National Trust reopens Wimpole Estate parkland to visitors
PUBLISHED: 14:13 29 May 2020 | UPDATED: 14:26 29 May 2020
The National Trust is reopening the parkland on the Wimpole Estate to visitors from Wednesday, June 3.
Visitors to the attraction in Arrington, near Royston, must pre-book their entry time, and only the parkland is opening next week.
The magnificent National Trust owned mansion, its gardens, the farm, shops, and cafes are all closed for now.
The trust’s website states: “We’ve introduced advanced booking to help manage visitor numbers and maintain safe, social distancing.
“All visitors must book in advance, even if you’re a member.
“Sadly, if you don’t book, you’ll be turned away.”
Tickets for the first batch of dates to the Cambridgeshire estate from Wednesday, June 3 to Sunday, June 7 quickly sold out today (Friday, May 29) when they were released.
The property will be releasing tickets now every Friday for the following week.
Visitors are asked to arrive within their 30-minute time window.
Walkers are then welcome to stay until closing time.
However, the NT website states: “Sadly, if you’re more than 10 minutes late, we won’t be able to guarantee you entry.
“Entry will be at the discretion of the property staff based on visitor numbers.”
This is part of a phased and gradual reopening of a small number of the National Trust’s gardens and parklands in England and Northern Ireland.
Over the coming weeks more places will begin reopening.
People will be able to book their tickets in advance on property web pages.
Entry will be free for trust members, and other visitors will pay an admission fee.
National Trust director general Hilary McGrady said: “We want to provide safe, local, welcoming spaces for people, and wherever possible we will open our gardens and parks, and coast and countryside car parks.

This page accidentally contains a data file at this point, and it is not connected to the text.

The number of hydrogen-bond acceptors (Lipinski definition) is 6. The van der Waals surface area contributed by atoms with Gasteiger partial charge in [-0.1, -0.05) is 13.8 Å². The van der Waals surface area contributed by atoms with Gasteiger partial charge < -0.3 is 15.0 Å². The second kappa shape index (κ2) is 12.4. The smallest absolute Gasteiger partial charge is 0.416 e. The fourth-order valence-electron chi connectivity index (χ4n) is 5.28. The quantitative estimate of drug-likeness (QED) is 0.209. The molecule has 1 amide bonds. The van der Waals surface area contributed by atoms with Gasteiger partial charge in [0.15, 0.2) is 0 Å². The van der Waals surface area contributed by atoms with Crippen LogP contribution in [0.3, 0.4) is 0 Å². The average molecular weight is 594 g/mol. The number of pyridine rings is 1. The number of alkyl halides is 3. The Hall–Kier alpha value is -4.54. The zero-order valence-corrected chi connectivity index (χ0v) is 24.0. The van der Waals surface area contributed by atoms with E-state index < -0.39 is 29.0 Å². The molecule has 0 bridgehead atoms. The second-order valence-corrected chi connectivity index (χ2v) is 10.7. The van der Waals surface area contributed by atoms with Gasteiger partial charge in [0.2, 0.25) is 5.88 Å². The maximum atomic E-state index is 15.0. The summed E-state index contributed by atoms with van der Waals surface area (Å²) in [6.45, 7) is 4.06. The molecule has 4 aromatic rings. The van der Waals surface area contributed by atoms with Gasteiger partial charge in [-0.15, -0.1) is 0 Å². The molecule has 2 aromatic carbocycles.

“The fresh air, bird song, big skies and open spaces people have missed will be there, but things will be very different, particularly at first.
“We want to thank people for their patience and support while we gradually begin reopening and welcoming our visitors.”
The charity is also urging visitors to limit how many times they book to allow others the chance to visit, to stay local if they can, and to avoid busy hot-spots.
Signs at properties and information ahead of visits will advise people how to stay safe during their visit, and routes will be marked out.
Hilary McGrady added: “I am so thankful that our members and supporters have stood by us as we work through these unprecedented times.
“We know they desperately want to return to our places, and we need their support to do our vital conservation work to look after the coastline, countryside, rivers and properties in our care.”
Adult tickets for the parkland at Wimpole cost £10 for non-members and a child’s ticket – for ages five to 17 – is priced £5.
Children aged under five don’t need a ticket.
National Trust members get in for free, but still have to book a time slot for their arrival.
Children must be supervised at all time. Dogs on leads are also welcome.
Access to the parkland involves a 400m walk across uneven parkland and matting to allow social distancing.
There are no buggies or personal mobility vehicles available.
Toilet facilities will be available at the car park.
The National Trust also asks people to follow social distancing and Government guidance when they visit.
For more details, and to book, visit www.nationaltrust.org.uk/wimpole-estate
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